We were invited to attend a meeting Saturday night about youth ministries at my church to give us an opportunity to express our dreams for our children. I have sent a letter giving them advance warning I will be asking questions about children with special needs and explained our trouble attending church. I was honest and wrote that I was fresh out of ideas. In the meantime, we will attempt to attend Halloween festivities with Erik's friend Dominick and his family, but I wonder if that will become torture as well. I'm willing to make an attempt, though, in case he enjoys himself. Kathy has already warned us their home is slathered in decorations, some of which make frightening noises, and offered special instructions on how to enter their house in a quiet fashion. While this problem remains tragic and debilitating to our family, I would be lying if I said this didn't make me giggle a little.

Sometimes you just gotta laugh.

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Blogger Tara said...

You said it best - you just have to laugh. Payton has problems with the noise as well - but hers isn't around other's usually some time of appliance (vacuum, blender, mixer) or clocks and toys that make noise. Quite frankly, it stinks. You never know when you go to different places what you might come across that will send your child thru the roof. It's exhausting and isolating (I can't believe how long it's been since I've gone out to eat with my can't go out to eat with dishes know?). Hang in there - and I'll be thinking about you. It would be quite difficult to have other children causing such problems for Erik....that scenario would most definitely be isolating. Hugs, Tara

7:40 AM  
Anonymous Gua said...

This just rips my heart out. It's so puzzling that Erik will insist that Boppa go to YouTube and find fire trucks, engines screaming, but it terrified of sirens. I'm so glad you have the WS book and at least can know that you're doing the right thing. That's all any of us can do.
We love you all.


7:58 AM  






8:43 AM  
Blogger Laura said...

Yep, just gotta laugh...if we didn't I think we'd loose our minds!!
I don't have any solutions, just the knowledge that you are not alone. Michaela has a complete panic attack when she hears people cheering and clapping....she physically shakes and cries with her hands over her ears, those are the reality check moments.

9:01 AM  
Blogger Nancy said...

Tara -- The book mentions taking our children on a "tour" of a restaurant to identify the source of noises. I suppose that might work later on. It's easy to scoff at the ideas but if it means we get out of the house, it's worth a try. We went to a place that made milkshakes once. That was not pretty. Thanks for your comment!

Mom -- It's strange how kids with WS are obsessed with finding what is upsetting them, but it is documented that they do this and become obsessed. I don't understand it, either. Love you!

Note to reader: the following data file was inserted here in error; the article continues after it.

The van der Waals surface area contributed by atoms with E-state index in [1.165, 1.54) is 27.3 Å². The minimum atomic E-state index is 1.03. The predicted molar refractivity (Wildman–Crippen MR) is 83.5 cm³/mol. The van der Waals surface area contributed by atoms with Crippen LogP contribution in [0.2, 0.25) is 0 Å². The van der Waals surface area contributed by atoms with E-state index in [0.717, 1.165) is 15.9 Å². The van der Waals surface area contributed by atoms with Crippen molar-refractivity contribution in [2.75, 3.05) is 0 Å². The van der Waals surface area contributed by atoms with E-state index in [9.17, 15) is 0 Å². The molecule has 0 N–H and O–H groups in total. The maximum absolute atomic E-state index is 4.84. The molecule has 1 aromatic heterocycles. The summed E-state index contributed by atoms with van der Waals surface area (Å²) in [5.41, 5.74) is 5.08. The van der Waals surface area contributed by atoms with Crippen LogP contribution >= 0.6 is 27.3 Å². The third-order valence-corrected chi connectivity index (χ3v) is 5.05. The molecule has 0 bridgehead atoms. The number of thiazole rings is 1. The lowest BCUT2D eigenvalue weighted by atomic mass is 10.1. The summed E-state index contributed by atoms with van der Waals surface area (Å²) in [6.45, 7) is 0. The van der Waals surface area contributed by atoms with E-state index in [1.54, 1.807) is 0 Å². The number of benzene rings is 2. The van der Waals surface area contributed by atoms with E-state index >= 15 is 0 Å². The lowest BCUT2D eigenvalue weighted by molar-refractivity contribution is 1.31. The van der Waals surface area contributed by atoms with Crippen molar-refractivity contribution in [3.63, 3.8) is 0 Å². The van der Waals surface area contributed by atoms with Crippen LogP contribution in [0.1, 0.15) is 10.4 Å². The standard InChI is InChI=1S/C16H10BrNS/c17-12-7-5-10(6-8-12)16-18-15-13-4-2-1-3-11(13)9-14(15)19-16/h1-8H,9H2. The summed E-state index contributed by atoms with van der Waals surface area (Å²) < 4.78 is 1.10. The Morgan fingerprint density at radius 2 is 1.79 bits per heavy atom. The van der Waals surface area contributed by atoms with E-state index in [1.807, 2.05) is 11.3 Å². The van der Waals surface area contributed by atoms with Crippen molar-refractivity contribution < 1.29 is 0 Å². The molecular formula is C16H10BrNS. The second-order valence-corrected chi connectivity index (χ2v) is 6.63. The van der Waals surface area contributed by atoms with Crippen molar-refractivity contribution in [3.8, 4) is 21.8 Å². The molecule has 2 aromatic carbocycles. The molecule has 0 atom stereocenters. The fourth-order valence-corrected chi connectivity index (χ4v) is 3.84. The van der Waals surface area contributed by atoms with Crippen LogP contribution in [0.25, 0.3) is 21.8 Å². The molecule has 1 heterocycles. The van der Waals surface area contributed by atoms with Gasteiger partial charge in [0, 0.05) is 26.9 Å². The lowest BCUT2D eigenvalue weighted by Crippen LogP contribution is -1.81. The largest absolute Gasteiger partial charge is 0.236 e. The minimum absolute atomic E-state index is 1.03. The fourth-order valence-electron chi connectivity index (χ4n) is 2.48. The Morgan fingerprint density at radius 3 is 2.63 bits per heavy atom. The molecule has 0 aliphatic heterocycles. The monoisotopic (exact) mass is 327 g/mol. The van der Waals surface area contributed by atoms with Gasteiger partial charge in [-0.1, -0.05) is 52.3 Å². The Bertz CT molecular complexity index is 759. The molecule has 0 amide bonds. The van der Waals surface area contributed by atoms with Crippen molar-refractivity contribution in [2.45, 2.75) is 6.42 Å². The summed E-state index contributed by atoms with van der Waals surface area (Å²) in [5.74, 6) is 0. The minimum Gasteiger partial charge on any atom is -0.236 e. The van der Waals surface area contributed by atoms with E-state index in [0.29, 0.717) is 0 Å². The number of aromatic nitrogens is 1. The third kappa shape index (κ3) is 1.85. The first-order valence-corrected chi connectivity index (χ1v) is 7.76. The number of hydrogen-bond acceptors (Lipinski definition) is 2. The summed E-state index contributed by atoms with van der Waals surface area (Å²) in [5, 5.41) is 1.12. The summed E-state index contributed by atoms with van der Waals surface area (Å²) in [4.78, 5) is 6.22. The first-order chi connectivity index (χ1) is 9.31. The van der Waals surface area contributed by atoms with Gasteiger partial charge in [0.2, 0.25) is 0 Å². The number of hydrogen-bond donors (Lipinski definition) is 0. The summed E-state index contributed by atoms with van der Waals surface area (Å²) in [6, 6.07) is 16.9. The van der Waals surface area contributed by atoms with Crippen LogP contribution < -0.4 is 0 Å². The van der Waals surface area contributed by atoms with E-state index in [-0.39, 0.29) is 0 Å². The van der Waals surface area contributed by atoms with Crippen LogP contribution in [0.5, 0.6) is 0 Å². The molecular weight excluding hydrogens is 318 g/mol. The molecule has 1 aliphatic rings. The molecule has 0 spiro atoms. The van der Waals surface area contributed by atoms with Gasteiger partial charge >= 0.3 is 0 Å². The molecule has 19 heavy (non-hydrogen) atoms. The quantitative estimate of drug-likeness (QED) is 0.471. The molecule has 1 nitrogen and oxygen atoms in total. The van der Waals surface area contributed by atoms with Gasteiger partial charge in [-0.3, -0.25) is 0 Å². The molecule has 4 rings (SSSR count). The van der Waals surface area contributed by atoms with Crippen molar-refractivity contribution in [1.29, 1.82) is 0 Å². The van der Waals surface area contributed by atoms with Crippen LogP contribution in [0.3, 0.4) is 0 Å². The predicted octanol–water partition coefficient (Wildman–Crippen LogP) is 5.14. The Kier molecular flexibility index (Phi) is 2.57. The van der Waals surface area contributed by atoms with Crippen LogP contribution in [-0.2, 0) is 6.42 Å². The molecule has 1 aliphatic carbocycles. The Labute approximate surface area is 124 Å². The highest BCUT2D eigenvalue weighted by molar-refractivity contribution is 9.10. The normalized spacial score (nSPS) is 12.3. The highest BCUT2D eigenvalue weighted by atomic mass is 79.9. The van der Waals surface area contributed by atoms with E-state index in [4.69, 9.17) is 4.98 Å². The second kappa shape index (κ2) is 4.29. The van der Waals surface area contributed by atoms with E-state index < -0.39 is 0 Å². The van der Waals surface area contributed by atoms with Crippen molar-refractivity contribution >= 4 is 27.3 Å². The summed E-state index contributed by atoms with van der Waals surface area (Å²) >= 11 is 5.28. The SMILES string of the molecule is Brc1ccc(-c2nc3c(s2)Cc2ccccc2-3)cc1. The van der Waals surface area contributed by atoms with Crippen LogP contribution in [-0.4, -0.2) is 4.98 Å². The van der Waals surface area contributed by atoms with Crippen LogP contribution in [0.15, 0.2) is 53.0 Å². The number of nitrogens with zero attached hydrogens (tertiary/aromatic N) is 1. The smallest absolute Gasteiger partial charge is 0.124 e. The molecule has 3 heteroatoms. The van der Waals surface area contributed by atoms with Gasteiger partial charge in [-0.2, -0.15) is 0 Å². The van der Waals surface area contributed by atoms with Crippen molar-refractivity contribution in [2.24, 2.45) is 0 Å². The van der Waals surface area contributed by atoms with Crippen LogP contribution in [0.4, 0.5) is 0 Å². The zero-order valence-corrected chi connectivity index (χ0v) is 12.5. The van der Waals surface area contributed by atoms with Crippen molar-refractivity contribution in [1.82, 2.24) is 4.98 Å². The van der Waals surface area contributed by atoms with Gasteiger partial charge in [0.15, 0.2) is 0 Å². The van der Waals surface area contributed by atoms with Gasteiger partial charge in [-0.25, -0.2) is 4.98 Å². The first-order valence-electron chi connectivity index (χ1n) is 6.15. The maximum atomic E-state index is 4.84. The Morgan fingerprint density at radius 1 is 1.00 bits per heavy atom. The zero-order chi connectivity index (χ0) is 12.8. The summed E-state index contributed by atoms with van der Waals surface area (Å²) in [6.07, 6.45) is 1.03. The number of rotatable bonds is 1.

Auntie Cinnamon -- I love you, too! Can't wait to see you. I hope I don't end up spearheading a campaign for special needs at church, but I guess my mind is open. I also wish I liked children better! LOL

Laura -- It's nice to know that we are not alone. :) :) :)

9:13 AM  
Blogger Amy said...

I feel for you and Erik, this is an amazingly debilitating medical issue and I am glad you approach it as such. It is a lesson for us all in understanding our children (that some things are biological, not behavorial). Good luck on your quest in dealing with it, Avery does not have severe hypercusis, it is very minor, although it is there. I worry that it will get worse and evolve into severe anxiety issues. She is now afraid of balloons due to 2 incidences with the helium tank. Once with me, and then her grandma took her to the store and guess what, wanted to buy her a balloon and after that balloons are off limits. So no point in my story other than I can barely relate, but support you in saying it sucks. XOXO

9:48 AM  
Blogger Heather said...

Nancy, I don't know if it will get better for Erik.It may or may not. I do know that when Caleb was little, I had no idea that it was the noises freaking him out. But, it really was. I couldn't understand why he would scream at the slightest 'strange' sounds.
I do have to say though that now that Caleb can identify a lot of these noises, he doesn't seem to be quite as bothered. He is however obsessed with the things that used to scare him. Sirens, motors, Alarm clocks, etc....
It has only gotten better, hyperacusis-wise over the last couple of years. It has gotten worse in the respect that he is now preoccupied with these things.
I heard that many of our kids with WS do get desensitized eventually. I just can't say that it is for the better. I do hope that these obsessions get better as the hyper sensitive hearing did. I'm sorry that I'm a downer. I just try to relate my experiences. I hated going through all that crap alone. Never knowing what to expect.If you would rather have me not comment, please let me know. much love, Heather